Crisis Management During Hard Times

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    [Editor’s note: Today we bring you a special guest post by our multi-cultural colleague, Carlos Victor Costa, that takes a hard look at the Spanish royal family’s most recent crisis]

    Crisis Management During Hard Times: Lessons from the King and the Elephants

    Once upon a time there was a very happy Kingdom with a much beloved king. Everything was fine, people had money, dreams and their king was bold and young and fair. But time went by, and things changed: peopled ceased to have money, jobs grew scarce, people started to worry about their dreams and were not happy anymore. Meanwhile, the king grew old, but kept doing the type of things that Kings usually like to do, such as hunting and hanging out in the company of wealthy, beautiful people.

    Unfortunately, while hunting elephants in Africa (exotic land of Simba, The King Lion) something unexpected happened: he missed his shot, and had an accident. He broke his hips, people’s dreams – and his image of bold, young and fair.

    While all this seems to be a sad ending for an unusual fairy tale, it is, in fact, true. King Juan Carlos I from Spain suffered an accident while hunting elephants in Botswana that received huge international press coverage recently and left us some lessons about crisis management during the hard times we are living. The main one, I guess, it is something that I heard for the first time from Richard Edelman called “the dialectic between control and credibility.”

    Institutions are having a hard time managing this dialectic. How do they keep secrets under wraps, while managing public image in a coherent way, aligning image to stakeholders´ expectations? The crisis era we live in demands more sensibility from companies in order to keep things smooth in the public arena, something that, apparently, was missed in this example.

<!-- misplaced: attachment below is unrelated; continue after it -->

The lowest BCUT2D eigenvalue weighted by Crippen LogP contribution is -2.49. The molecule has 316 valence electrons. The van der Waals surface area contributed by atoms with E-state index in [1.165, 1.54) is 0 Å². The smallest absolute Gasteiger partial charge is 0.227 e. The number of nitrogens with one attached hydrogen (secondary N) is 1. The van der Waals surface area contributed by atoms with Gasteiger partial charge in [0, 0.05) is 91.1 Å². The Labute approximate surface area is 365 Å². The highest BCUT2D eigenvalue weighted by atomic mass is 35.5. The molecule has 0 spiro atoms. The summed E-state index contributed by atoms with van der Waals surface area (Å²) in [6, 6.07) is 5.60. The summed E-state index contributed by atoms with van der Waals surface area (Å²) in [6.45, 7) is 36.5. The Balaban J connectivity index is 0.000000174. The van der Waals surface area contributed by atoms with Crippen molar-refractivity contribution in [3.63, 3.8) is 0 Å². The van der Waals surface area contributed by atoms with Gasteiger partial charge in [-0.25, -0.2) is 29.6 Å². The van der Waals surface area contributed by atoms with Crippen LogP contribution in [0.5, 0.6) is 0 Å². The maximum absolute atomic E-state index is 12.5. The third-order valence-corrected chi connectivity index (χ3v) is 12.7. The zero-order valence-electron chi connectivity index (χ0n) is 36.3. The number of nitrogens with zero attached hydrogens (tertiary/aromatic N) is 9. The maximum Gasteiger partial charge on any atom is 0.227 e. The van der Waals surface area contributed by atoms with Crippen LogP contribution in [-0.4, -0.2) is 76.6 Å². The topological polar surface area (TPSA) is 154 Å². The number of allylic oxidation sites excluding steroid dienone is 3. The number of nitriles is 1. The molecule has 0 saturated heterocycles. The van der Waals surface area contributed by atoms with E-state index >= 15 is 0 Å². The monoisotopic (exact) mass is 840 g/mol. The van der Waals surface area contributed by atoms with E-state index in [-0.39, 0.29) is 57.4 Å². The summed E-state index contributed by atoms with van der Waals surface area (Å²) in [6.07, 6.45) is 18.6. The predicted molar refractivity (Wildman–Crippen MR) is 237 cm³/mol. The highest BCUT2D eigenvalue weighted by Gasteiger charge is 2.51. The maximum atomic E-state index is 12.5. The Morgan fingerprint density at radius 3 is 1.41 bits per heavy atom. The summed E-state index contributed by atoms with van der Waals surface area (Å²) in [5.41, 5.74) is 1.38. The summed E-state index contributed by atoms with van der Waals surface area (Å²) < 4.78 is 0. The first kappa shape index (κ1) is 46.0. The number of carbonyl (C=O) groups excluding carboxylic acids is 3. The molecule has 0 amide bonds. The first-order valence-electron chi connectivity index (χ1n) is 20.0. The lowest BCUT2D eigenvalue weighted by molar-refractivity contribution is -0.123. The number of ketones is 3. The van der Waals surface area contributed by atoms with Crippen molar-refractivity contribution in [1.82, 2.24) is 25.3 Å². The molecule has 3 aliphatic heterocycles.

We can learn from the royal case some interesting lessons that explain the forces behind this dialectic struggle between message control and credibility building:

    1. Secrecy doesn’t exist anymore.
      One of the most shocking aspects about this crisis (personal and institutional for Spain and Spain´s royalty) was that, apparently, the king´s trip was not communicated (as law requires) to Spain´s head of Government (Spain is a parliamentary monarchy). However, once the accident happened, the trip got immediate attention in a world avid for news like this. Bad risk management.
    2. Empathy should be real, otherwise it is just royal propaganda
      Spain has Europe´s highest unemployment rate, one in four Spaniards doesn´t have a job. The government is working on a radical turnaround plan that includes very unpopular measures such as tax increases and cuttings in health and education, among other public expenditures. As we know, in modern democracies, monarchy is seen as an OK thing that unifies a country on its cultural roots and common past, like in Britain. And, actually, to be fair, King Juan Carlos I has been seen as more than just a symbol, he has an impeccable track record in crucial moments of Spain´s recent history (like when he stood for democracy during a military coup d´etat). However, while nobody expects the royal family to fly economy class, taking a leisurely trip to hunt elephants is not exactly a good message to give in times like these. Bad reputation management.